There is only one accepted explanation for this discrepancy: sexism and gender bias.

But ask working women about their experiences, and they provide a more nuanced view. Sheila Wellington, a professor of business at New York University, has studied gender issues in the workplace and found that while stereotypes and old boy’s networks are certainly part of the problem, women also report dissatisfaction with the travel and hours involved in high-level executive work. Many tend to take more limited support roles to balance the priorities of life and work. The price they pay is limited advancement. But that’s not good enough for the forces of political correctness.

Today’s working woman is presented with an inescapable dilemma: if you sacrifice your family, in any way, for the sake of you career, then you’re a lousy mother. If you sacrifice career for family, then you’re letting down the generations of feminists who fought to give you a shot at a decent career. To deal with this impasse, modern society has served up a set of handy myths built around the idea that no sacrifice is necessary. There are 50 hours in every day. Emotional energy is limidess. And with proper planning and enough effort one can have a fabulous, lucrative career and an idyllic family life. If this balance eludes you, then you’ve failed, and should buy more self-help books. Anybody who dares challenge the myth is a misogynist.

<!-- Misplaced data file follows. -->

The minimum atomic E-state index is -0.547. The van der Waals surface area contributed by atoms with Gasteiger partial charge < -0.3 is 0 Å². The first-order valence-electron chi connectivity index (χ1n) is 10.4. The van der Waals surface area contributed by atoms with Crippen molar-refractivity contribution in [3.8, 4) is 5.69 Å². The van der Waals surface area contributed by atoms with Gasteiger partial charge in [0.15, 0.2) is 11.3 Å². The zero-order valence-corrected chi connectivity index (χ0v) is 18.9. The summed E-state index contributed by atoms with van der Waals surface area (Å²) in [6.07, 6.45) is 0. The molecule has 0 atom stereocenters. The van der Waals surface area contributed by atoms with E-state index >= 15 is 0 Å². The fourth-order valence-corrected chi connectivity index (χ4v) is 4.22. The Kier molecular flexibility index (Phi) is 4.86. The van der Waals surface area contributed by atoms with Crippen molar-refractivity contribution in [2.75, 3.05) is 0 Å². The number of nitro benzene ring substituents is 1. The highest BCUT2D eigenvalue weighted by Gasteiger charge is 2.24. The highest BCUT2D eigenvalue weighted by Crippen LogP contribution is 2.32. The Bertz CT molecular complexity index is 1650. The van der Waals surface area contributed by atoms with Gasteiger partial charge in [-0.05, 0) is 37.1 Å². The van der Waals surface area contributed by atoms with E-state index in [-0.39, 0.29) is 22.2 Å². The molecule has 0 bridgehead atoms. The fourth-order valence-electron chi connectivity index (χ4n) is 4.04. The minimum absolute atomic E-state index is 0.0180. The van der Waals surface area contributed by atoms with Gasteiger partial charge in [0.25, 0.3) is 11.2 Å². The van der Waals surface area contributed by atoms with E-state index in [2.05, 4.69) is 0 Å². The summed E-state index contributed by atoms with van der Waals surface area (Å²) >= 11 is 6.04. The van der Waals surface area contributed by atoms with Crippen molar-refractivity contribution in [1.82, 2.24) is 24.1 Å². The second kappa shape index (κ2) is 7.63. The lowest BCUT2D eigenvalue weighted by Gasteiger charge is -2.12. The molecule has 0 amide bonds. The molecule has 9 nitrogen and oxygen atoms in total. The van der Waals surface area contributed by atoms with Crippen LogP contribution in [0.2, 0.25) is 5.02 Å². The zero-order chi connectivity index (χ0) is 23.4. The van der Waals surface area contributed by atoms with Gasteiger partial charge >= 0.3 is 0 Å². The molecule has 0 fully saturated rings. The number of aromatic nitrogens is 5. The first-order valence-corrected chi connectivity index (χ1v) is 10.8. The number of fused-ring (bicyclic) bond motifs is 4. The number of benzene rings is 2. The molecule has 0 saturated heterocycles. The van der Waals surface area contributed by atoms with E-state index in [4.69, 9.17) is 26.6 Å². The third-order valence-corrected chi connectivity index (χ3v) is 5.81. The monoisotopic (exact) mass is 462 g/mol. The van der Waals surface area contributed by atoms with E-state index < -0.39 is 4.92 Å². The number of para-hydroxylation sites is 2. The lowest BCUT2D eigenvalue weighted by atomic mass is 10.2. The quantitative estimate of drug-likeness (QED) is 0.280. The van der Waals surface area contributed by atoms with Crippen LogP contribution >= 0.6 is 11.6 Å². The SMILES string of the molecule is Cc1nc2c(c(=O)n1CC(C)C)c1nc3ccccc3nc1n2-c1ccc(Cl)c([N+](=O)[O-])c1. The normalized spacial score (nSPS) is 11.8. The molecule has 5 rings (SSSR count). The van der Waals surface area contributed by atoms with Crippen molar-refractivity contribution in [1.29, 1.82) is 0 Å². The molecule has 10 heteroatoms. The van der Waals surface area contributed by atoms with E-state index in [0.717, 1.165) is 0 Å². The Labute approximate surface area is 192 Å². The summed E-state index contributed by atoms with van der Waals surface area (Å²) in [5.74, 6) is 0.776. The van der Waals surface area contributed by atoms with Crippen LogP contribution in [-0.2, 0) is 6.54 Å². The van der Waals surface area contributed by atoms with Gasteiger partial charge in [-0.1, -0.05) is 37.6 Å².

What nobody seems to acknowledge is that the inability of women to advance in the workplace is a family failure as much as a professional one. Why, if a women is pursuing a challenging business career, can’t the husband be the one to drop everything at work and pick the sick kid up from school? An economist would say whichever spouse has the lower-paying job should be the one to sacrifice career prospects for the sake of family, but that’s not the way it works in the real world. Instead, we’ve established a system in which employers must make up for the lack of gender equality in the home.

When somebody has the temerity to suggest that a woman who takes more time off to attend to family matters is a less valuable employee than a man who doesn’t, and is therefore less likely to be promoted, that person is burned at the stake.

French did make a couple of mistakes. He overgeneralized and ignored the fact that subtle chauvinism still unquestionably exists. Those mistakes meant his comments were too simplistic, and incomplete. But not anti-woman and not wrong. Pity we can’t talk about it in polite company. U]

Read Steve Maich’s weblog, “All Business,” at www.macleans.ca/allbusiness

FRENCH didn’t say women aren’t equipped for top jobs, although that’s how his comments were spun. He said they choose not to make necessary sacrifices.